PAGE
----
A Balzac moment in Woolf: “the English novel and the French novel.”

As ‘Lost Illusions’ moves towards its conclusion, I was thinking about Virginia Woolf as I read. It occurred to me that in ‘To the Lighthouse’, one of the major characters has what could be described as a ‘Balzac moment.’ The grim Mr Ramsay is deep in thought and he is contemplating novels from England and France. He seems to take the work of Balzac as representative of art from the latter country.

I have no way of knowing whether or not Woolf was saying something about the character of Mr Ramsay with the Balzac reference. I cannot recall from reading biographies of Woolf whether or not she preferred Balzac to Flaubert or Zola. I do remember that Woolf was really impressed by Proust. Nonetheless, it is Balzac that she mentioned in the scene I am thinking of.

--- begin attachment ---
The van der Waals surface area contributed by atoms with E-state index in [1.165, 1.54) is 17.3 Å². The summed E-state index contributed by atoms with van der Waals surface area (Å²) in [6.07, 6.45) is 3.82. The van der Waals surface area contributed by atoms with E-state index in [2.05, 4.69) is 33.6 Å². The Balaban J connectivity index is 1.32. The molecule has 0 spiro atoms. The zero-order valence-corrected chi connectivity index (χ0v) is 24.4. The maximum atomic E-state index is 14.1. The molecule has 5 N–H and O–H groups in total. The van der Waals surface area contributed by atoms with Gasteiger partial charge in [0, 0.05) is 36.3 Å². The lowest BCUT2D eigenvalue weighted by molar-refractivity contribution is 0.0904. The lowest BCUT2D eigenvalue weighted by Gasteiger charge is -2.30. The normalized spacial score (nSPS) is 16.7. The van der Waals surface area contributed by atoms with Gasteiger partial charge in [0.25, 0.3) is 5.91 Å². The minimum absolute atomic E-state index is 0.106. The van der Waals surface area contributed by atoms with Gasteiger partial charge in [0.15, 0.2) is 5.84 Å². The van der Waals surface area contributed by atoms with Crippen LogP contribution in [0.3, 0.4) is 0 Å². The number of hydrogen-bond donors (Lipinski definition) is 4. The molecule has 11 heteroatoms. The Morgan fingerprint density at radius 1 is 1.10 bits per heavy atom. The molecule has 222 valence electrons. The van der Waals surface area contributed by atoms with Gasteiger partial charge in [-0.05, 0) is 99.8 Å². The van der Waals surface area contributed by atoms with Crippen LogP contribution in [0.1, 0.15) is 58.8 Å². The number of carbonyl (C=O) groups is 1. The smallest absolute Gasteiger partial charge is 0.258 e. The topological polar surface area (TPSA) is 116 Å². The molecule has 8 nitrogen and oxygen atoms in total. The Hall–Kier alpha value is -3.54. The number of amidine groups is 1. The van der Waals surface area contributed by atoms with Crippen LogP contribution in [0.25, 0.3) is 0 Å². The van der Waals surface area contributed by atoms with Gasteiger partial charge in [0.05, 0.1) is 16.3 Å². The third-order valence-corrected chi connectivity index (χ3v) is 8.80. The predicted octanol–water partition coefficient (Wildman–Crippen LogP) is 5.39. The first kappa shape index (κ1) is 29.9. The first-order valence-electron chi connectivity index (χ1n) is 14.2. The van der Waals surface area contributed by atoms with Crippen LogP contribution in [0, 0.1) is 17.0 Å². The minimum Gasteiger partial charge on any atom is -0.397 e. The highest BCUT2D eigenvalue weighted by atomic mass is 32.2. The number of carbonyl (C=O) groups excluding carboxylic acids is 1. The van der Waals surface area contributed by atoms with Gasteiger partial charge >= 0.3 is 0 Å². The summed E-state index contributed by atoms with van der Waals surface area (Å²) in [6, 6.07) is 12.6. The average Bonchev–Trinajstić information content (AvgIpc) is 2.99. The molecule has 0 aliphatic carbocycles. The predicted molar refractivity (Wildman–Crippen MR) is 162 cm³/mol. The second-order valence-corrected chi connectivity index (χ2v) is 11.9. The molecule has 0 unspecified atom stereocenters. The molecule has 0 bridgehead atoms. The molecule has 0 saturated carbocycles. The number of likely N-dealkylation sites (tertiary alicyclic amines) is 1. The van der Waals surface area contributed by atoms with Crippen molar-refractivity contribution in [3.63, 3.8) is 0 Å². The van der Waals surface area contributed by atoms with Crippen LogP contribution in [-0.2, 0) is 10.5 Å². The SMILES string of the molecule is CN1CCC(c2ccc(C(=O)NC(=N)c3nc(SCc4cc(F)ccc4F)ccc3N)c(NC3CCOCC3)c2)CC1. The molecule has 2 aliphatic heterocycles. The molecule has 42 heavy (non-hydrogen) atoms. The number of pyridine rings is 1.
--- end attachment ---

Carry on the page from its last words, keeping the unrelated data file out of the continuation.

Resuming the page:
Equally, I’m unsure whether Balzac can be seen as typically French. Balzac was an extraordinary figure and his nationality seems largely irrelevant. While aspects of French culture formed an important backdrop to ‘Lost Illusions’, the fact that much of it was set in Paris is not as interesting as his unique perspective. The review to come might not mention France much at all.

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